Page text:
Modified Duration and Money Duration 

Mastering Modified Duration and Money Duration | CFA Level I Fixed Income

Welcome back, fellow finance enthusiasts! Today, we’ll explore modified duration and its related measure – the money duration. These measures help us better understand a bond’s interest rate risk. So, buckle up, and let’s dive in!

Modified Duration: Estimating Bond Price Changes

Modified duration provides an approximate percentage change in a bond’s price for a 1% change in yield to maturity. It is calculated as the Macaulay duration divided by one plus the bond’s yield to maturity.

ModDur = MacDur / (1+YTM)


Let’s calculate the modified duration for a 3-year bond with a Macaulay duration of 2.792 and a yield-to-maturity of 5%:

The modified duration of 2.659 suggests that if the bond’s yield increases by 1%, the bond’s price would drop by approximately 2.659%, and vice versa.

Approximate Percentage Change in Bond Price = -Modified Duration * Change in Yield to Maturity

Calculating Modified Duration for Semi-Annual Coupon Bonds

For bonds with semi-annual coupons, we need to adjust our calculations. First, calculate the Macaulay duration and then divide it by one plus half the yield-to-maturity. To convert the modified duration to an annual basis, divide the semi-annual modified duration by 2.

Money Duration: Absolute Price Change in Currency Units

Money duration, also known as dollar duration, is the absolute price change in currency units given a 1% change in the bond’s yield-to-maturity. It can be expressed based on the full price of a bond position or per 100 of bond par value.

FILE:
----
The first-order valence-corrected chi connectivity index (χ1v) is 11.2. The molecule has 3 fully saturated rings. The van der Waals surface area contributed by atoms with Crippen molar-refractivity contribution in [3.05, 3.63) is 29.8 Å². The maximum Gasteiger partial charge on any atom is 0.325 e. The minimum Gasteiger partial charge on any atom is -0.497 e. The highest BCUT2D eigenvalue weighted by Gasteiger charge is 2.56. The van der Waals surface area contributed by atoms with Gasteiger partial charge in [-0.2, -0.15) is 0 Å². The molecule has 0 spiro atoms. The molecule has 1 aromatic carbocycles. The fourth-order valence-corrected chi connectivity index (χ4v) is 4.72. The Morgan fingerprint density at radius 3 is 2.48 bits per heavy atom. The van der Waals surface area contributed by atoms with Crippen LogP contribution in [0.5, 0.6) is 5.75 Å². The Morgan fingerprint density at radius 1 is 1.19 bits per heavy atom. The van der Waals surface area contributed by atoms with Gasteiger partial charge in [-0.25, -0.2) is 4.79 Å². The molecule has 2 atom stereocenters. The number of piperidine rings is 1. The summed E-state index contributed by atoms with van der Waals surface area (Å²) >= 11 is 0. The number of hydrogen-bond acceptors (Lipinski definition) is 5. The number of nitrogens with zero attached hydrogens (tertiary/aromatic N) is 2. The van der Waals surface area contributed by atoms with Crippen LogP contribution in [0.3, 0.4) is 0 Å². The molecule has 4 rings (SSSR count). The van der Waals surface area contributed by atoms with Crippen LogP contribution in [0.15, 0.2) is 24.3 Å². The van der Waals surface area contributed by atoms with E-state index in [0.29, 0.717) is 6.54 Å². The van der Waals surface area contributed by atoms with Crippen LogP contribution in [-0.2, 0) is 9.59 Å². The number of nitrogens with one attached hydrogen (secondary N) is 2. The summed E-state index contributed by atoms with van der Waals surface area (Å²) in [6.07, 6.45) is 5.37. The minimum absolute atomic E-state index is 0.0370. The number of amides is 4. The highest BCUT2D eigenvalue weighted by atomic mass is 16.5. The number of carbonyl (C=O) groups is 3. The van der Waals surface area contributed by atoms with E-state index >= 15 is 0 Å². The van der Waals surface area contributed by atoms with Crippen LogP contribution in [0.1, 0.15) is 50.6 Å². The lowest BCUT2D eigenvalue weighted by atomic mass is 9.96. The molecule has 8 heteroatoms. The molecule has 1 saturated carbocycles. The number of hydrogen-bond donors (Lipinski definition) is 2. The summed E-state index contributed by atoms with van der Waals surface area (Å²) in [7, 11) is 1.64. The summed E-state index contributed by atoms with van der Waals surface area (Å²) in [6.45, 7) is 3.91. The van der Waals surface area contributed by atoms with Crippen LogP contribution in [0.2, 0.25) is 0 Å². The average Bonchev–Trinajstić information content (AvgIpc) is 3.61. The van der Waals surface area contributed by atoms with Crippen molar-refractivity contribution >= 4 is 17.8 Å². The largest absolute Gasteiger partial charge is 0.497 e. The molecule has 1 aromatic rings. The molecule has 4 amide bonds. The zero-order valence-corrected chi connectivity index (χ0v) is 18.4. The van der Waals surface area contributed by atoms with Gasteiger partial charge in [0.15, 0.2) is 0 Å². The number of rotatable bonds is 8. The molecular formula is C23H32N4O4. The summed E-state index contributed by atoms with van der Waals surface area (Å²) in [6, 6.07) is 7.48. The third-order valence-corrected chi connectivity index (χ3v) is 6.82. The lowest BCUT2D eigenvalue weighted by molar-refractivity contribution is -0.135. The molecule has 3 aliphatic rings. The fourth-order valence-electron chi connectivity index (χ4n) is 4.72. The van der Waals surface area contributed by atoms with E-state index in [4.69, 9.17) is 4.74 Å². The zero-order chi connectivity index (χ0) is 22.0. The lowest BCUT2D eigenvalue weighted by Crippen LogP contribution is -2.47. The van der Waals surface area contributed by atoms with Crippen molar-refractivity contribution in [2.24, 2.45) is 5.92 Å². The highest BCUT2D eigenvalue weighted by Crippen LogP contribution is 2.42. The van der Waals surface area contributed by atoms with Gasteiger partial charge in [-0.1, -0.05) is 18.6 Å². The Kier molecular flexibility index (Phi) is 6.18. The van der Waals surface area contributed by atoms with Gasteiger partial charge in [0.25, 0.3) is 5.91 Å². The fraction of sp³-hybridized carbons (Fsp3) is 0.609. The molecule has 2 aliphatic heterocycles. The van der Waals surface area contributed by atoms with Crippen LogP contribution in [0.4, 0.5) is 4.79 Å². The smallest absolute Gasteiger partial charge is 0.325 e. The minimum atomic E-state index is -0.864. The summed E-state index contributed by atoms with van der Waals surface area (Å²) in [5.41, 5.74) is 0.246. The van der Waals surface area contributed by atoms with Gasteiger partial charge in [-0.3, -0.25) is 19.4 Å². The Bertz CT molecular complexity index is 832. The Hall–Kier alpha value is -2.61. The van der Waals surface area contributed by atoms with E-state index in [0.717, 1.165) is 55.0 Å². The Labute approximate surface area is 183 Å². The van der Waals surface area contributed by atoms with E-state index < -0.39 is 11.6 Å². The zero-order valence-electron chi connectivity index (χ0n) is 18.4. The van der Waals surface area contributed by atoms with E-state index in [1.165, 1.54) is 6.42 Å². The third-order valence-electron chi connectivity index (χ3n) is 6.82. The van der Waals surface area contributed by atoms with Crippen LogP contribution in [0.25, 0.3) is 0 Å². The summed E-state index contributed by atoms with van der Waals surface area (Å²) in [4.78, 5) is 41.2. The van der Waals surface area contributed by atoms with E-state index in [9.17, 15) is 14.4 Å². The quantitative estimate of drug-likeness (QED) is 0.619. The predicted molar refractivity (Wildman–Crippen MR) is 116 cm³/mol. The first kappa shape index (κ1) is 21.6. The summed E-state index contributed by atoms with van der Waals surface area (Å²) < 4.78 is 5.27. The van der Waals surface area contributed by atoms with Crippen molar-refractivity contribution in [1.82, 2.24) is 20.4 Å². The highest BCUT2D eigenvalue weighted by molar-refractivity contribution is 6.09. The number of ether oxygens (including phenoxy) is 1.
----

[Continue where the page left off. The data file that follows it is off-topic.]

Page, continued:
Based on Full Price of Bond Position
Money duration = ModDur x Full price of bond position

Per 100 of Par Value
Money duration = ModDur x Full price of bond per 100 of par


Let’s say Peter has a position of 300 units of the bond mentioned earlier, which has a price of $948.02 and an annual modified duration of 1.765:

Money Duration for Full Price of Bond Position: $501,976
Money Duration per 100 of Par Value: $167.33

If the bond’s yield-to-maturity increases by 1%, Peter’s total position would decrease by approximately $5,020.

Price Value of a Basis Point (PVBP)

Price Value of a Basis Point (PVBP) estimates the change in a bond’s full price for a 1 basis point change in yield. Instead of using the modified duration for calculation, we calculate the decrease in price when the yield increases by one basis point and the increase in price when its yield decreases by one basis point. The estimated price change is the difference divided by 2.

PVBP = (V – V+)/2


Let’s calculate the PVBP for Peter’s bond at 12% yield with 2 years to maturity:

Calculate the value of the bond if the yield-to-maturity falls by 1 basis point: V = 94.81907
Calculate the value of the bond if the yield-to-maturity rises by 1 basis point: V+ = 94.78561
Calculate the PVBP: (V – V+) / 2 = 0.01673

If the yield-to-maturity rises by 1% (100 basis points), the total change in Peter’s position would decrease by approximately $5,019. This figure is quite close to what we calculated earlier using the money duration.

Modified duration and money duration are powerful tools for estimating the change in a bond’s price due to changes in interest rates. By mastering these concepts, you can better manage your bond investments and understand the risks associated with interest rate fluctuations. In our next lesson, we’ll explore how to correct errors in these measures using convexity adjustments. Stay tuned, and happy investing!

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